I believe that the offical guidance was not to plan for the sequester … because it would look bad politically, and because it would lessen the pressure to find a way around the sequester … betting that the Congress & the Executive would somehow break with their much demostrated past history of failure to solve the big money problems and instead come up with a solution.
As Pogo said “We have met the enemy … and he is us” RIP Walt Kelly
February 12, 2013 at 6:01 pm #176344
Are the areas of priority public knowledge, Steven? I have not been following that closely. Curious to get some sense of what might be prioritized in other agencies as well.
February 12, 2013 at 10:19 pm #176342
Janina Rey Echols HarrisonParticipant
I am sufficiently boiled. Stick a fork in me, I am done.
February 13, 2013 at 2:53 am #176340
I cannot say if the memos are public knowledge, but I do not remember seeing any markings on the memo saying otherwise. From what I can remember (I unfortunately do not have the memo with me now), the DoD is restricting travel, instituting a hiring freeze, planning for civilian furloughs, and doing what we can to slow burn rates on acquisition programs. Other than that, there have not been a lot of specifics released, which adds to the frustration on my part. But, to be fair, there is not a lot of specifics the DoD level can levy. So it is up to the units to find places to save money if the sequestration hits.
February 13, 2013 at 1:24 pm #176338
I think this is the core detail:
“restricting travel, instituting a hiring freeze, planning for civilian furloughs, and doing what we can to slow burn rates on acquisition programs.”
… and suspect that’s pretty common among sequestration planning.
February 13, 2013 at 4:18 pm #176336
I don’t know which is worse, not knowing or knowing. AF, Navy, Army have spelled out how the sequestration and furloughs will be implemented. In our area, we have heard “nothing”. Of course the “hiring freeze” has returned. We still have not recovered from the first one in 2011 2012. If you didn’t get hired on (the process is AGONY from start to finish and takes forever) before January of this year…bye bye, your billet you wanted to fill for the last 2 yrs is now “suspended”. Will the folks who applied for the frozen positions have to re apply and go through the AGONIZING looonnnnggg process again? Will the hiring officials have to announce and submit the job again? Stupidity reigns supreme. If a person applied for a job and it closed BEFORE this crap started, I believe the hire should go through. Oh, by the way, there isn’t any notification process for those who “may be” waiting by the phone. They are ignored.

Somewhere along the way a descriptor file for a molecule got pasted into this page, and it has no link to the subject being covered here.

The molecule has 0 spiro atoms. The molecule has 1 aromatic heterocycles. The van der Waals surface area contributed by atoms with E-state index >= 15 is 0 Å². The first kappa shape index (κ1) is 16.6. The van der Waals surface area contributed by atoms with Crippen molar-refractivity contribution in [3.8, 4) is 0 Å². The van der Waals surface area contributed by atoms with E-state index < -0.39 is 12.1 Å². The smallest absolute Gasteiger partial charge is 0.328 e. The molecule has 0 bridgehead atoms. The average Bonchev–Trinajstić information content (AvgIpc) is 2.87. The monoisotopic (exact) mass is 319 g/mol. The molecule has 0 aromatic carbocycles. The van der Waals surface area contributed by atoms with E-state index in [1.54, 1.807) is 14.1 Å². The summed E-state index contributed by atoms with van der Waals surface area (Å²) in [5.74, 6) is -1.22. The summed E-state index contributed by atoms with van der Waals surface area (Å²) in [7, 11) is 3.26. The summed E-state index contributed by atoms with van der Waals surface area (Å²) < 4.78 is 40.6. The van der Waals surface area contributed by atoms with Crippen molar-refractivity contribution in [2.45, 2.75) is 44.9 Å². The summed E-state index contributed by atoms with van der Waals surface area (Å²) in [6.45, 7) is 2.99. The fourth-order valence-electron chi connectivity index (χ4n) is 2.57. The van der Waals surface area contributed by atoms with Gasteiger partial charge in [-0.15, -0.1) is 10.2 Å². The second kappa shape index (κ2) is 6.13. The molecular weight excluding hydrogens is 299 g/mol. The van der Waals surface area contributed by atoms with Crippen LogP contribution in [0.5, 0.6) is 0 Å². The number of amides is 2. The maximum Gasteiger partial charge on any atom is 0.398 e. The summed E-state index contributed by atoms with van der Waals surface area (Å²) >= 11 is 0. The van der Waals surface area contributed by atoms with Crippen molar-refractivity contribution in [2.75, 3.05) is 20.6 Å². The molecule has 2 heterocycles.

Our tenant command has decided on Tuesdays and Thursdays for furlough days, should they come about. Are you kidding me? What about Monday’s and Friday’s…or does does that make too much sense? I say, shut all of DoD down except for the uniformed services one day a week (buildings too). They will have to do without us for one day a week until October. Then I want to “see” an accounting of how much money was saved in putting rabid fear in the hearts of many civilian workers who don’t live in DC in an over priced townhouse and drive a Mercedes. Hiring freezes should apply to GS12’s and up. The worker bees have been strapped for over 2 yrs. with the first freeze.
February 19, 2013 at 10:47 am #176333
Find attached “letter” from Department of Commerce indicating impact on the Dept.
“Sequestration would have both short-term and long-term impacts on the Department’s ability to deliver on critical parts of our mission and would have a sizable economic cost for the Nation. All bureaus would see impacts to their missions as they implement hiring freezes, curtail or cancel training, and halt critical program investments needed to strengthen performance and improve efficient use of taxpayer dollars. All of these would have a harmful impact on our Department’s ability to deliver services to America’s businesses and keep our economy moving forward on the path of recovery. The Department is working hard to provide services in a cost efficient and service-positive manner. “
February 19, 2013 at 11:05 am #176330
Rather contrarian report From the Center for International Policy (a Washington think tank)
Over the past two years, Pentagon contractors have financed a series of studies that have made exaggerated claims about the economic impacts of reductions in Pentagon spending. This report refutes a number of the key findings of those industry-backed reports, which have been extensively promoted in an effort to influence politicians and the media in Washington and around the country. Specifically, this analysis looks at the impacts of Pentagon contracting for weapons, supplies and services.
February 19, 2013 at 1:40 pm #176328